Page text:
By Elof Axel Carlson
I learned from my daughter-in-law, Dawn Allen Carlson, that my son John died as he was recovering at home from pneumonia treated with antibiotics. John (1962-2016) could not be revived by the EMT or after being taken to the hospital in Swampscott, Massachusetts, where he lived.
John was a happy child and had many friends at Ward Melville High School. He went to Yale for his bachelor’s degree and loved volleyball, serving as captain of his team. He switched from engineering to mathematics and got his master’s in applied mathematics at Stony Brook University.
John loved history and read widely. He treasured the Civil War narrative histories that he inherited from my brother Roland. I had seen John last at the memorial service for my daughter Claudia. After I finished my presentation on the stage of the Hotel Roger Smith in Manhattan, my son John scooped me off the high platform and gently brought me down to the floor.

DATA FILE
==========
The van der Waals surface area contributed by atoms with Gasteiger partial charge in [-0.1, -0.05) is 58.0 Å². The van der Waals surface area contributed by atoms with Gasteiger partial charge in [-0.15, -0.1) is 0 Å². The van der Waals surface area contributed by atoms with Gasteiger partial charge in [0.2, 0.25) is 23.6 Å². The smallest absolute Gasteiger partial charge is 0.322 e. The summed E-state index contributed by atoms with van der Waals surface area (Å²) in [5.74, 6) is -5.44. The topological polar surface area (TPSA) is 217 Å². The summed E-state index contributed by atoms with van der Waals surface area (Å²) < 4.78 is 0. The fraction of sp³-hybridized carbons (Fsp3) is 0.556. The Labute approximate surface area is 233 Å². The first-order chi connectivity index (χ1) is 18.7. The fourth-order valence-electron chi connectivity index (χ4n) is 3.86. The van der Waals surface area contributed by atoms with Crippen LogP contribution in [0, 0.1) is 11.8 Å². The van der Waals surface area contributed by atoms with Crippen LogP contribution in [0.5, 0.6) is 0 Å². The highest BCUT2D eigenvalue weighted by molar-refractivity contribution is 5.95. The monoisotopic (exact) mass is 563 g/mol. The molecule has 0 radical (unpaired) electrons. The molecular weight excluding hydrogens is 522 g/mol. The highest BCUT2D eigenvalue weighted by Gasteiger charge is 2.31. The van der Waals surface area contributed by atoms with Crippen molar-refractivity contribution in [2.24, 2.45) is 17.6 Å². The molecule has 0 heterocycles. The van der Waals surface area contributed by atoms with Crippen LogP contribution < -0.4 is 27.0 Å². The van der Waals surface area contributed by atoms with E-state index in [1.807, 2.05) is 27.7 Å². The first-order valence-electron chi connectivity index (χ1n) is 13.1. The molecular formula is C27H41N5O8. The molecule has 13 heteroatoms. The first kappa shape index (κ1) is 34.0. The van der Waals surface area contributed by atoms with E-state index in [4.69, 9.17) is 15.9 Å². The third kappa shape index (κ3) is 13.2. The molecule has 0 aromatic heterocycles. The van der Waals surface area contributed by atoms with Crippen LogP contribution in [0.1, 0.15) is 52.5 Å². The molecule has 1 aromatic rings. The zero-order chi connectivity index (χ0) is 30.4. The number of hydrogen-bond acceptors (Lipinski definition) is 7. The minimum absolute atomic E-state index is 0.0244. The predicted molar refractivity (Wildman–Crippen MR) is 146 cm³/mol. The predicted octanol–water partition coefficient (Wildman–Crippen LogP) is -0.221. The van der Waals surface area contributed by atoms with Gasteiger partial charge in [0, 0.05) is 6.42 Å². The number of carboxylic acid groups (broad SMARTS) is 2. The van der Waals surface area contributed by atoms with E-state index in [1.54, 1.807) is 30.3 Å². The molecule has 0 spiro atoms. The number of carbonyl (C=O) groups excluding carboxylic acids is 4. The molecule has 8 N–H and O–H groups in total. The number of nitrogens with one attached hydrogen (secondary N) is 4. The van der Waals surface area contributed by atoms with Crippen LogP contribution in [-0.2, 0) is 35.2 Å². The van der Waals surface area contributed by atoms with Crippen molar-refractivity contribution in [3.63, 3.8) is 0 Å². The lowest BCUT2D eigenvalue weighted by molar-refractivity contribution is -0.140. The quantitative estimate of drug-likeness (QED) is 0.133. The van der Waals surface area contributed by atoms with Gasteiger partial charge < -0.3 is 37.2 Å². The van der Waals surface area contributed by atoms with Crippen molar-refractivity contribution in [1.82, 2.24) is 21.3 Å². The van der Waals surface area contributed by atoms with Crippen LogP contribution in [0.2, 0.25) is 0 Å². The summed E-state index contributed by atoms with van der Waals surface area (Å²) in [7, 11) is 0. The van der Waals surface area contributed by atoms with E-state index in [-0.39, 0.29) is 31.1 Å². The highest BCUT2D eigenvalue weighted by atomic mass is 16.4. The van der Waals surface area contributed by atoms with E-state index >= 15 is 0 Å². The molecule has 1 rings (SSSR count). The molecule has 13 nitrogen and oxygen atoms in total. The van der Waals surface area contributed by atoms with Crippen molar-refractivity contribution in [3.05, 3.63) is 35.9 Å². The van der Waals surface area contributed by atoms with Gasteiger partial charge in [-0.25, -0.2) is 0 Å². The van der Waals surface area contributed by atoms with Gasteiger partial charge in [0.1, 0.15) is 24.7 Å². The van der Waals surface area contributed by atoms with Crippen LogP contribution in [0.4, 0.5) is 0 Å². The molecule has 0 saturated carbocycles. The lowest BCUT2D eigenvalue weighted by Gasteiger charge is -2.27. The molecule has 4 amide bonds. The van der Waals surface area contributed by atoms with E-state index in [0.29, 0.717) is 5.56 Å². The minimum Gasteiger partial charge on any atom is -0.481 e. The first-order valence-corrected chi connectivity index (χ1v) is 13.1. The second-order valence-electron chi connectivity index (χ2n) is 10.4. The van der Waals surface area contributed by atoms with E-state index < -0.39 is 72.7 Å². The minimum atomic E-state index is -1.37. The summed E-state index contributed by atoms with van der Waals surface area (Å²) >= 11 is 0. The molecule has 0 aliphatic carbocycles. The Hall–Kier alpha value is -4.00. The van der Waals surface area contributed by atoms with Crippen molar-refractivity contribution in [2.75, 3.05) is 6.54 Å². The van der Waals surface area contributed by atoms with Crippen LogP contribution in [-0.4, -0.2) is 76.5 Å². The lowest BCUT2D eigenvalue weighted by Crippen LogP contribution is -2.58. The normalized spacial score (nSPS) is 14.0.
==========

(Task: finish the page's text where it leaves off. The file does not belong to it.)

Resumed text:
John used his skills as an actuary and as a designer of computer software for corporate health and retirement programs. When he was a child, I marveled at his gift for playing Monopoly, where instead of counting out each spot for landing a marker, he just lifted it from the board and placed it where it should be. He was invariably the banker for the game. John was gentle in his personality. During Claudia’s last month of life, he helped move in a hospital bed and rearrange her furniture so she could see people who came by.
I have learned that the hardest psychological impact of aging is being alive to see family members, students and friends younger than me die. It is so unfair that Claudia will not experience holding a grandchild and John will not experience the weddings for his two adult children. But this is characteristic of life. It does not abide by our wishes or logic.
While I know this from my immersion in the life sciences, the injustice of it is hard to rationalize by science or faith. I can hear John’s resonant baritone voice in my head and savor the rational, sympathetic way he handled crises. I shall miss his telephone calls and the delight of discussing history and current events with him filled with wit and insight.
Elof Axel Carlson is a distinguished teaching professor emeritus in the Department of Biochemistry and Cell Biology at Stony Brook University.